An insomniac nation
In short, clocking up the zeds is a big deal. And yet, it seems we’re tremendously bad at it. Last year, the ‘Need for Sleep’ study of 4,000 UK adults indicated that nearly three quarters (71%) of UK adults do not get the recommended 7-9 hours’ sleep a night, while one-in-seven (14%) survive on dangerously low levels of sleep, under 5 hours.
It’s not hard to see why sleep eludes so many of us, and the problem is likely to have got worse in the last year. We are living in challenging times. The cost-of-living crisis, following on from the unsettling upheavals of the pandemic, have given people plenty of reason to worry – and stress is the enemy of sleep. At which point, a vicious circle can set in. When stress begins to undermine our sleep, our lack of sleep undermines our ability to handle stress. Add in the additional worry of not sleeping, and soon you’ve got as potent a mix for sleeplessness as any number of double espressos.
But before we all resign ourselves to a lifetime of staring at the ceiling into the wee small hours, there are plenty of steps we can take to improve the quantity and quality of shut-eye we get. The key is to prioritise getting enough sleep and make sure we understand some of the key things that set us up for sleep success.
The value of timing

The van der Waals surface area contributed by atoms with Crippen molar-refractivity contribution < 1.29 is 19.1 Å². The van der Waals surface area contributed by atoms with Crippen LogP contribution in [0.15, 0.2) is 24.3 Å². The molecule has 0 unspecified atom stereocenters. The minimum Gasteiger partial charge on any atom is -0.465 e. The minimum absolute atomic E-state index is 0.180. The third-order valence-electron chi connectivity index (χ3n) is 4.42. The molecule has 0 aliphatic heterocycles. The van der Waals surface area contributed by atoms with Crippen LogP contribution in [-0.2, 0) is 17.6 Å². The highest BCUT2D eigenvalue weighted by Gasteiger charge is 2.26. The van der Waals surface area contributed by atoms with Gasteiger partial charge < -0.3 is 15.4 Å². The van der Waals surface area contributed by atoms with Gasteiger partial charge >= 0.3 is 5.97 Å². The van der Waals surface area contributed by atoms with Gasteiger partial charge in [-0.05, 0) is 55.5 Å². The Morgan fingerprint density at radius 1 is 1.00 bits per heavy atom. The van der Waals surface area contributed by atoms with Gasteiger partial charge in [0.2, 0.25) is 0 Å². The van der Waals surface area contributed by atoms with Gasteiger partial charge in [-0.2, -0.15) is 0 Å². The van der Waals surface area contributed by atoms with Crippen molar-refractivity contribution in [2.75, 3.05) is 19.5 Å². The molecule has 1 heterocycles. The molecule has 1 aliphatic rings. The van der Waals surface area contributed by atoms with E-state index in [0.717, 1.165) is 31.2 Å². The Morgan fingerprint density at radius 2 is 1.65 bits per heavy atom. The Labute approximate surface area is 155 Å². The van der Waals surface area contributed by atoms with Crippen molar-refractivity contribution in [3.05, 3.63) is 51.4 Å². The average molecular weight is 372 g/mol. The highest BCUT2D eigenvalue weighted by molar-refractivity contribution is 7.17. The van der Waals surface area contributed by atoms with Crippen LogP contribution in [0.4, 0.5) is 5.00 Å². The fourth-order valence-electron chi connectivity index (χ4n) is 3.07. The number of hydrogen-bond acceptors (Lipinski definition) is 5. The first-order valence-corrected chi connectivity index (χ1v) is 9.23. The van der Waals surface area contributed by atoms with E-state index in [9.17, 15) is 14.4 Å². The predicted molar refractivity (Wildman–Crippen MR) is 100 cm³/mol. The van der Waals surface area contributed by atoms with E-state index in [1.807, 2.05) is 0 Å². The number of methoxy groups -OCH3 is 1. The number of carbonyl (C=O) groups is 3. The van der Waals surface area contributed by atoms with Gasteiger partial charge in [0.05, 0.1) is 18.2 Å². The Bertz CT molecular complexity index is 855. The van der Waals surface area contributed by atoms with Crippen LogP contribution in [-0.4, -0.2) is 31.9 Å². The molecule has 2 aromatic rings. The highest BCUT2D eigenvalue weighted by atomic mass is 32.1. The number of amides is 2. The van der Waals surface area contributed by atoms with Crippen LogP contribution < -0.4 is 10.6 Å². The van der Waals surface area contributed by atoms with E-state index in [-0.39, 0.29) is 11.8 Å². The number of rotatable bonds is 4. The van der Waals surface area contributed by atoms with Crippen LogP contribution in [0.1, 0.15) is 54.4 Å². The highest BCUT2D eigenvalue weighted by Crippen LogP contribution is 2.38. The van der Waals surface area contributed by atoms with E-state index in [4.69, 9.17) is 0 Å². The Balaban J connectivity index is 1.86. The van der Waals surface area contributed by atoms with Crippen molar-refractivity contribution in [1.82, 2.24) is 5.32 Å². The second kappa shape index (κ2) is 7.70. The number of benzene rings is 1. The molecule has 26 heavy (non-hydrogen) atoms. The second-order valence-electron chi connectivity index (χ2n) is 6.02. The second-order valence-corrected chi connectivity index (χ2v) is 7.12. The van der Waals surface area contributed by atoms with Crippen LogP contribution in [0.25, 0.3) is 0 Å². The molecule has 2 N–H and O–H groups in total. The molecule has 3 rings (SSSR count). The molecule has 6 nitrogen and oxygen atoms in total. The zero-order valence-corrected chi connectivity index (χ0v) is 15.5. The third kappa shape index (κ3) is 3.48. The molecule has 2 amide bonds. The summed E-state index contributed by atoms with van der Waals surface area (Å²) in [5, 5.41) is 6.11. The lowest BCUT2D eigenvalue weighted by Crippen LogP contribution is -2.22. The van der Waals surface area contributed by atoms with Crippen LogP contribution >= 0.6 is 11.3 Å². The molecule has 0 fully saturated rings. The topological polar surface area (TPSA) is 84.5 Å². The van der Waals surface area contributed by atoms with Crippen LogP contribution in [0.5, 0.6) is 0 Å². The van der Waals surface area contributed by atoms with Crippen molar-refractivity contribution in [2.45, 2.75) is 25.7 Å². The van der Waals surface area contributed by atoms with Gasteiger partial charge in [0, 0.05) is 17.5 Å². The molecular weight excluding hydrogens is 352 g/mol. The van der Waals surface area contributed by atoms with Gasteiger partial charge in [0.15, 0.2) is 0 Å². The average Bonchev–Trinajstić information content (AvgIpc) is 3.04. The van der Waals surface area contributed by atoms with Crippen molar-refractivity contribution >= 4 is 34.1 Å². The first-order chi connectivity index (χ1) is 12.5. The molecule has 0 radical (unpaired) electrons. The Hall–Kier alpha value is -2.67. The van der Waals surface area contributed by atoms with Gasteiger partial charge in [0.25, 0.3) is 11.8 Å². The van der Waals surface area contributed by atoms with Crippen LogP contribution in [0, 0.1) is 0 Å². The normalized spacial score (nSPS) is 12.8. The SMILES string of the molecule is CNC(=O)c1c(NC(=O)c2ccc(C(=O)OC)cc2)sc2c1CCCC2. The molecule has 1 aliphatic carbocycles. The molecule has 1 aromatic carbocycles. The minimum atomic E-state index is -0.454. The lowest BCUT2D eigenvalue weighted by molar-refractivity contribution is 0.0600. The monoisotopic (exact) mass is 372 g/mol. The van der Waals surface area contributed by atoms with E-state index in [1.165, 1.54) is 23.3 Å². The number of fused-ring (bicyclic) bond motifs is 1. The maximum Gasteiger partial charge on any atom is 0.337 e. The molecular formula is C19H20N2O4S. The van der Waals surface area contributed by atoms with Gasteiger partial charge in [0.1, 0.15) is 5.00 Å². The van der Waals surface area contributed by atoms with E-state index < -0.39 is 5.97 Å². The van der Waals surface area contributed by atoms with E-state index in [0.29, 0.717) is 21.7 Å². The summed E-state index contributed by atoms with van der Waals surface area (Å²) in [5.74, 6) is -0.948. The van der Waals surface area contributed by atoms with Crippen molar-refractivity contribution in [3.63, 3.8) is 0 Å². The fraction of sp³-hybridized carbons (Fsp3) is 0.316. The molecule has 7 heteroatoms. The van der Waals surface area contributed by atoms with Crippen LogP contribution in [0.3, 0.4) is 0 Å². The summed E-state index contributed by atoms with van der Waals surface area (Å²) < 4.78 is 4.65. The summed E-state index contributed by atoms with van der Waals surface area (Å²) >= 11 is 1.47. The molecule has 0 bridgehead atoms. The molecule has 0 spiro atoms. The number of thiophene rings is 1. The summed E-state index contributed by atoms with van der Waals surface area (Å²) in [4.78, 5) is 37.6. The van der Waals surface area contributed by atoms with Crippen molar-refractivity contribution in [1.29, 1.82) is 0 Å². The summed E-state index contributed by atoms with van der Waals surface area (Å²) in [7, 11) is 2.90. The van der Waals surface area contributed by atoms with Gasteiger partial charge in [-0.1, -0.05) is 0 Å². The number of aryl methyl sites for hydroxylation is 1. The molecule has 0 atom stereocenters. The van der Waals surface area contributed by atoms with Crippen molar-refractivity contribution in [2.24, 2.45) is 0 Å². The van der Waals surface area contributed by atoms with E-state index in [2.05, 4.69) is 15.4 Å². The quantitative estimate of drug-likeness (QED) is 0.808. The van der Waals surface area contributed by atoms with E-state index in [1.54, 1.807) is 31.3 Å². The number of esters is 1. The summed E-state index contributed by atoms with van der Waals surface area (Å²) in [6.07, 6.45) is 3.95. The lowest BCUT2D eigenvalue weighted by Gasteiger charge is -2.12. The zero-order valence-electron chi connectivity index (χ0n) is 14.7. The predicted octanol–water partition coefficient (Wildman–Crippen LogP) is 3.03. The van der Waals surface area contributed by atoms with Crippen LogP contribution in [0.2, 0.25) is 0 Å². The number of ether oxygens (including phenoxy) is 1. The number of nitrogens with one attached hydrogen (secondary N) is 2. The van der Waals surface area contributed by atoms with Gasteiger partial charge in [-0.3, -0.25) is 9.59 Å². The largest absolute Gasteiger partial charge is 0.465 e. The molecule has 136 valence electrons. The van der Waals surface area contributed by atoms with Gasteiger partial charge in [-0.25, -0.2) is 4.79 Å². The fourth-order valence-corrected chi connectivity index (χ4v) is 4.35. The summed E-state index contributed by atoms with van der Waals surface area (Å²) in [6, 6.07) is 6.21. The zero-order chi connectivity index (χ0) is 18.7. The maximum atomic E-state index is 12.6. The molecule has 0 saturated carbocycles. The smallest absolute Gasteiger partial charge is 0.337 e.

Just as with comedy, the secret of sleep is all about timing. The body responds to routine. If you go to bed at the same time every night, and wake up at the same time each day (even on weekends – sorry!) you are teaching your brain and body when it is time to sleep, and it will respond accordingly. Obviously, this is not always easy for shift-workers or new parents, but it makes a significant difference if you can establish a regular routine.
If you’ve had a bad night’s sleep, it’s still important to get up at your normal time. And try and avoid napping during the day – particularly in the afternoon and evening. This will increase the likelihood of you being ready for sleep by the time bedtime arrives.
Get in a sweat
Undertaking some physical activity during the day is also a big help. By getting some exercise, you will not only give yourself a daytime energy boost (useful if you’re tired and sluggish) but your body will be more likely to be ready for sleep at the end of the day. The chemicals released during exercise will also go some way to mitigating some of the negative mental health effects of sleeplessness. Just be sure to avoid exercise in the three hours before bedtime, as the short-term energy boost is not conducive to falling asleep.